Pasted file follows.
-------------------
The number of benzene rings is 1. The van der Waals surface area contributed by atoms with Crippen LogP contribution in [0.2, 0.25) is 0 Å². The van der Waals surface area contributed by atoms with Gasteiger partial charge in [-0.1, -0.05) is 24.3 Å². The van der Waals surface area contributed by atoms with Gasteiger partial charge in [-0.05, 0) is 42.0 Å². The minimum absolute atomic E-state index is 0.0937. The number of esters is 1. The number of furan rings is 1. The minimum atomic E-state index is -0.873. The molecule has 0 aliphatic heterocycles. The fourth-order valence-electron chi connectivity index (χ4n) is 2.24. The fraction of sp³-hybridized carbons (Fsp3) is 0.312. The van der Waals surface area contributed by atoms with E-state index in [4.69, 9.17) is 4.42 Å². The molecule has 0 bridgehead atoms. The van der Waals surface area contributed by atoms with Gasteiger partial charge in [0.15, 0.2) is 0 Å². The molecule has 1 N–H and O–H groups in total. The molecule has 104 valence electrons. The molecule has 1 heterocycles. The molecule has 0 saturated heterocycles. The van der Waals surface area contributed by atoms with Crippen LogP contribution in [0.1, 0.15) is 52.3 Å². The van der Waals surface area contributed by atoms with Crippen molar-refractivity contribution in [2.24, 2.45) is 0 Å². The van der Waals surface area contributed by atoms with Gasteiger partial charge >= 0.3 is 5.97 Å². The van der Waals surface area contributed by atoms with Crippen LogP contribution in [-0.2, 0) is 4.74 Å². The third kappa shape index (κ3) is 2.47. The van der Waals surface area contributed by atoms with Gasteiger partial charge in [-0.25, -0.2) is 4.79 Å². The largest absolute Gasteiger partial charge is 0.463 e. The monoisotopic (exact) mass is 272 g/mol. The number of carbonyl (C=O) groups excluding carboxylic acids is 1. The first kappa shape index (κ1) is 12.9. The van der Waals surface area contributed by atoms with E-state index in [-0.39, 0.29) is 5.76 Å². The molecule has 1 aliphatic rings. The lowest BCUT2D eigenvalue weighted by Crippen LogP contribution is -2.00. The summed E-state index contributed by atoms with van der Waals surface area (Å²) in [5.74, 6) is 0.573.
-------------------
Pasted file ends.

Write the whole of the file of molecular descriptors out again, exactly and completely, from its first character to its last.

The number of benzene rings is 1. The van der Waals surface area contributed by atoms with Crippen LogP contribution in [0.2, 0.25) is 0 Å². The van der Waals surface area contributed by atoms with Gasteiger partial charge in [-0.1, -0.05) is 24.3 Å². The van der Waals surface area contributed by atoms with Gasteiger partial charge in [-0.05, 0) is 42.0 Å². The minimum absolute atomic E-state index is 0.0937. The number of esters is 1. The number of furan rings is 1. The minimum atomic E-state index is -0.873. The molecule has 0 aliphatic heterocycles. The fourth-order valence-electron chi connectivity index (χ4n) is 2.24. The fraction of sp³-hybridized carbons (Fsp3) is 0.312. The van der Waals surface area contributed by atoms with E-state index in [4.69, 9.17) is 4.42 Å². The molecule has 0 bridgehead atoms. The van der Waals surface area contributed by atoms with Gasteiger partial charge in [0.15, 0.2) is 0 Å². The molecule has 1 N–H and O–H groups in total. The molecule has 104 valence electrons. The molecule has 1 heterocycles. The molecule has 0 saturated heterocycles. The van der Waals surface area contributed by atoms with Crippen LogP contribution in [0.1, 0.15) is 52.3 Å². The van der Waals surface area contributed by atoms with Crippen molar-refractivity contribution in [2.24, 2.45) is 0 Å². The van der Waals surface area contributed by atoms with Gasteiger partial charge >= 0.3 is 5.97 Å². The van der Waals surface area contributed by atoms with Crippen LogP contribution in [-0.2, 0) is 4.74 Å². The third kappa shape index (κ3) is 2.47. The van der Waals surface area contributed by atoms with Gasteiger partial charge in [-0.25, -0.2) is 4.79 Å². The largest absolute Gasteiger partial charge is 0.463 e. The monoisotopic (exact) mass is 272 g/mol. The number of carbonyl (C=O) groups excluding carboxylic acids is 1. The first kappa shape index (κ1) is 12.9. The van der Waals surface area contributed by atoms with E-state index in [-0.39, 0.29) is 5.76 Å². The molecule has 1 aliphatic rings. The lowest BCUT2D eigenvalue weighted by Crippen LogP contribution is -2.00. The summed E-state index contributed by atoms with van der Waals surface area (Å²) in [5.74, 6) is 0.573.